Ray Ray Mitrano at Parcel 5, which has been the focus of his most recent civic engagement art actions. On the day of his interview, the parcel was lively despite the cold, with groups of skaters reveling in the lot and many people lingering to chat or passing through. - PHOTO BY JOSH SAUNDERS
  • Ray Ray Mitrano at Parcel 5, which has been the focus of his most recent civic engagement art actions. On the day of his interview, the parcel was lively despite the cold, with groups of skaters reveling in the lot and many people lingering to chat or passing through.



Ray Ray Mitrano is an illustrator, but he's primarily interested in drawing people together. Through an ongoing series of playful artistic actions that are rooted in performance art and social engagement, he aims to cultivate civil discourse and action between ordinary people.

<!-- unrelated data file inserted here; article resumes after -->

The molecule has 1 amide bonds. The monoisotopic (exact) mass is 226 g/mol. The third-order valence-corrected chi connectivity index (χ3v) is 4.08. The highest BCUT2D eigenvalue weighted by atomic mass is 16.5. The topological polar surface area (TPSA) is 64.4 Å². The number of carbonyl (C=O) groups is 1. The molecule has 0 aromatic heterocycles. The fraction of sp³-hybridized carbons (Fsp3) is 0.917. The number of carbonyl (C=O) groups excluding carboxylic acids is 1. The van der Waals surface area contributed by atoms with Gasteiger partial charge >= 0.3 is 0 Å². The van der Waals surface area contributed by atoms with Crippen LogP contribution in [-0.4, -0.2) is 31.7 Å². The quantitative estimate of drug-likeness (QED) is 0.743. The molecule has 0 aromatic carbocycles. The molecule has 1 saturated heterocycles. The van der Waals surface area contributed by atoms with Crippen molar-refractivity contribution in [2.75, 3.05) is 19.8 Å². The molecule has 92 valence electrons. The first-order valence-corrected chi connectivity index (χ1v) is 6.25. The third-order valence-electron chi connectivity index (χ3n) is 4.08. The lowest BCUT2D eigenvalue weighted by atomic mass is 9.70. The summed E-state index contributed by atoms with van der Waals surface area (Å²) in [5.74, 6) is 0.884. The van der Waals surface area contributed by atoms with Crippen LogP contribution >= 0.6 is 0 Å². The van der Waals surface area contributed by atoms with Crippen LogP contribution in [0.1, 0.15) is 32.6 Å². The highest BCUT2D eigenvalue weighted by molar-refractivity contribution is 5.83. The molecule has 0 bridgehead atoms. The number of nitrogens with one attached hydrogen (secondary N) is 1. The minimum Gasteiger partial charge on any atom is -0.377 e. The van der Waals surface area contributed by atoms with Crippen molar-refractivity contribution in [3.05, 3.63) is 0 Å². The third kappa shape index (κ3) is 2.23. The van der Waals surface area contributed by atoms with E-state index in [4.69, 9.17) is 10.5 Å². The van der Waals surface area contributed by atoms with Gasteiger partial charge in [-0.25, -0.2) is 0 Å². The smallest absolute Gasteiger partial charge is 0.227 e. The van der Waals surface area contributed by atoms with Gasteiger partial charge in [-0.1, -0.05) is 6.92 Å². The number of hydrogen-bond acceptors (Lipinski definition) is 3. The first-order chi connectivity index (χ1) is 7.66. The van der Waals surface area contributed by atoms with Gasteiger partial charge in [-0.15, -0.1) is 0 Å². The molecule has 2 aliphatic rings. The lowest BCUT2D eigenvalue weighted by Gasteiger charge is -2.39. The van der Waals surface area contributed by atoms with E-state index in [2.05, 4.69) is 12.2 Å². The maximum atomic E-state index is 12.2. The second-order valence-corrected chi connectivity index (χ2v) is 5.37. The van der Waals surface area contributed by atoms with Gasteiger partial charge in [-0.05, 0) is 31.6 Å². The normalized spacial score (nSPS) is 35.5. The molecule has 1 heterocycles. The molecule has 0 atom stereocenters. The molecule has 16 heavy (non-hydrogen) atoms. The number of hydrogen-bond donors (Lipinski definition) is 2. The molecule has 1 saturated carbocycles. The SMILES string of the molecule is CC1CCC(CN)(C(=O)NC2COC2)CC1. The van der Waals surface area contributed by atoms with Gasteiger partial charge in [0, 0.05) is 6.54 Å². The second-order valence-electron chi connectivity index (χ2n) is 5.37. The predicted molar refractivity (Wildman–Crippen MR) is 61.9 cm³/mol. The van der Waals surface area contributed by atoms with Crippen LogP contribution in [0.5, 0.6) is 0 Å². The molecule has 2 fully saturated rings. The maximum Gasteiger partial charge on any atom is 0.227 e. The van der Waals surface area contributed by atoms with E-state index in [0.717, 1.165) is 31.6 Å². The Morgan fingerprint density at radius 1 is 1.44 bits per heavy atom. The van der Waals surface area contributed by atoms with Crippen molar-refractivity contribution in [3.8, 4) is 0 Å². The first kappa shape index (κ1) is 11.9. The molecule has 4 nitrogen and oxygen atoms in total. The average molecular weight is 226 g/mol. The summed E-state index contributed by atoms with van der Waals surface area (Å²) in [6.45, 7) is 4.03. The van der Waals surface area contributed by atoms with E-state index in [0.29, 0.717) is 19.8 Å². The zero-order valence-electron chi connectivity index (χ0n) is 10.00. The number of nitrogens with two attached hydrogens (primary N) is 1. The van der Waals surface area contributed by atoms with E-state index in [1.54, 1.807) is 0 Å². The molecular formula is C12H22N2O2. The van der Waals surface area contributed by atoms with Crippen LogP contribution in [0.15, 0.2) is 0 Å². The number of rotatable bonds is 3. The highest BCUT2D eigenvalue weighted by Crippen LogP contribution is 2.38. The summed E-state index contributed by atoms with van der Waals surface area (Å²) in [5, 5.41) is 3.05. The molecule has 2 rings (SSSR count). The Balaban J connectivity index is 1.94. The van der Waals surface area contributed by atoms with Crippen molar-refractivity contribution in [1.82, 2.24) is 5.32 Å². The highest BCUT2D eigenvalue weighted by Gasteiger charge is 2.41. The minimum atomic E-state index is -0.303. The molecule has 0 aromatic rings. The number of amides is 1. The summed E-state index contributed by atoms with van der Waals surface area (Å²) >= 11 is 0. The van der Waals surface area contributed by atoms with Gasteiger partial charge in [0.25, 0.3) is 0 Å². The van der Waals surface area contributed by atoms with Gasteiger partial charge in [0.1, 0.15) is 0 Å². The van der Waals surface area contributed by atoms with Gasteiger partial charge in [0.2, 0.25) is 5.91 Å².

He describes his efforts as the juxtaposition of different people, some who might not usually consider themselves artists, coming together in places that aren't traditional art spaces like a gallery or a museum.

Mitrano has been bringing together groups around Rochester, "trying to get activists to create more like artists and artists to strategize more like activists," he says. "Artists can do more than design posters and websites and do graphic design; they need to be in the meetings physically strategizing the tactics and the way these campaigns move, and envisioning the unexpected ways of how to persuade people to engage issues."

In the past, these ideas have manifested in a series of events — part of his thesis project at Visual Studies Workshop — that explored the trajectory of the 2016 presidential election. Troubled by the way the two-party system has closed the high percentage of unaffiliated voters out of taxpayer-funded primaries, and the way that claims of voter fraud have disenfranchised even more people (and how that's all contributed to low voter turnout), Mitrano held a series of events to try to reverse apathy and quicken our atrophied sense of involvement in the system.